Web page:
So here I was 40 years to the day later sitting in The Lariat newsroom watching on TV as America inaugurated its first President of African-American heritage. The goose bumps told me that was actually more overwhelming than was seeing the computers sitting on the students' desks.
(Adding to my feeling of being surrounded by history, later that day I also was on Interstate 35 after former President George Bush landed in Waco and his motorcade traveled on to Crawford.)
I was there as a guest of the Journalism Department to talk about my career in religion journalism and my new book, Witness to the Truth about my 40-year career. I spent two days lecturing in classes, chatting with students, and visiting with professors in both the journalism and religion departments. What a marvelous and humbling experience it was!
I must admit I felt a bit ancient looking into the faces of the young student journalists—and even into the faces of many of the journalism professors. I was grateful that my host, longtime friend from college days and now Baylor journalism professor Mike Blackman, accompanied me most of the time I faced the youngsters.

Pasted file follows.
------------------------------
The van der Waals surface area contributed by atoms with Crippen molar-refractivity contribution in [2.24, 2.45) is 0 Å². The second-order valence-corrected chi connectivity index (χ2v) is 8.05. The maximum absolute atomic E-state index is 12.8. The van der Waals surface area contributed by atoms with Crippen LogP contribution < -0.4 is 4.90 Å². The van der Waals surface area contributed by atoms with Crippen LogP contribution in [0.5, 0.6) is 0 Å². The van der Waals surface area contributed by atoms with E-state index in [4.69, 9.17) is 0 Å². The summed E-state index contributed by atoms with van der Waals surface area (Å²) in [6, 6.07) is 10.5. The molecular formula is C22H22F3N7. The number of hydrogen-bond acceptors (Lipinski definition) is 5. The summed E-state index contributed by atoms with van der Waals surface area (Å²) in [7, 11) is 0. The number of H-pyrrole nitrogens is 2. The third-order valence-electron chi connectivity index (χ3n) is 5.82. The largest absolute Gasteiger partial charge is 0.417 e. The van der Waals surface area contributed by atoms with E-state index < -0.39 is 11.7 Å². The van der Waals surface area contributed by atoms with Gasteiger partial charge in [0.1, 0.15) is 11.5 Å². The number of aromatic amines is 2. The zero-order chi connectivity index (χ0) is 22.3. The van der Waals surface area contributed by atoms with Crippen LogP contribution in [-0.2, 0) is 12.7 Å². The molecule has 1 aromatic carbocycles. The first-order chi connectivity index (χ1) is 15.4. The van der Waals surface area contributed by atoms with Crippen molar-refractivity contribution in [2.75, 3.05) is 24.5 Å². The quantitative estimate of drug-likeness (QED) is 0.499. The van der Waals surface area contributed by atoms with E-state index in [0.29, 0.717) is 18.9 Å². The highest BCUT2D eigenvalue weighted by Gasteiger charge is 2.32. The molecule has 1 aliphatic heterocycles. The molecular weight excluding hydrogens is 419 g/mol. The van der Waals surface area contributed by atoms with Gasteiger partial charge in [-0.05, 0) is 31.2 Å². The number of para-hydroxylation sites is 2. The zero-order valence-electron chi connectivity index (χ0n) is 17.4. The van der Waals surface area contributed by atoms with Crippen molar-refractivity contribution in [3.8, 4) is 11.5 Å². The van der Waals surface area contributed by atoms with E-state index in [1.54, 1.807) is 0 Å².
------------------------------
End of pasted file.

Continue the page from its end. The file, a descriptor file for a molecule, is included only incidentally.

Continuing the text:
I also thanked God that most of the religion professors with whom I dined were around my vintage.
Lariat reporter Jenna Williamson did a excellent job in her interview and article about Kay and me being back in The Lariat newsroom for the inauguration coverage. (Though she certainly doesn't look like she's been around that long, Kay had been city editor of The Lariat back then.)
Students seemed bright-eyed and eager to learn. I particularly enjoyed giving lectures on ethics in the media. Some of my greatest delights arrived afterward when Jenna, Mike, and others wrote to say students were still discussing what I had to say about ethics in the field of journalism. I had been able to tell by their eyes, rapt attention, and questions that they were listening without diversion.
As Kay and I bid adieu to the faculty and students Wednesday afternoon, we felt really good about the future of newspaper reporting in the next generation. Baylor journalism grads have always been a magnificent lot. Our peers have contributed much to newspapers over the past 40 years. I'm now confident that tradition will carry forth into future years.
Saturday, January 17, 2009
Dear President-elect Obama,
Only one issue kept me from voting for you.
As an activist during the Civil Rights Movement in the 1960s, I so looked forward to the day when I could cast a presidential ballot for a person with an African-American heritage. I always thought I would vote for the first African-American Presidential candidate, regardless of which party, when he or she got his or her party's Presidential nomination.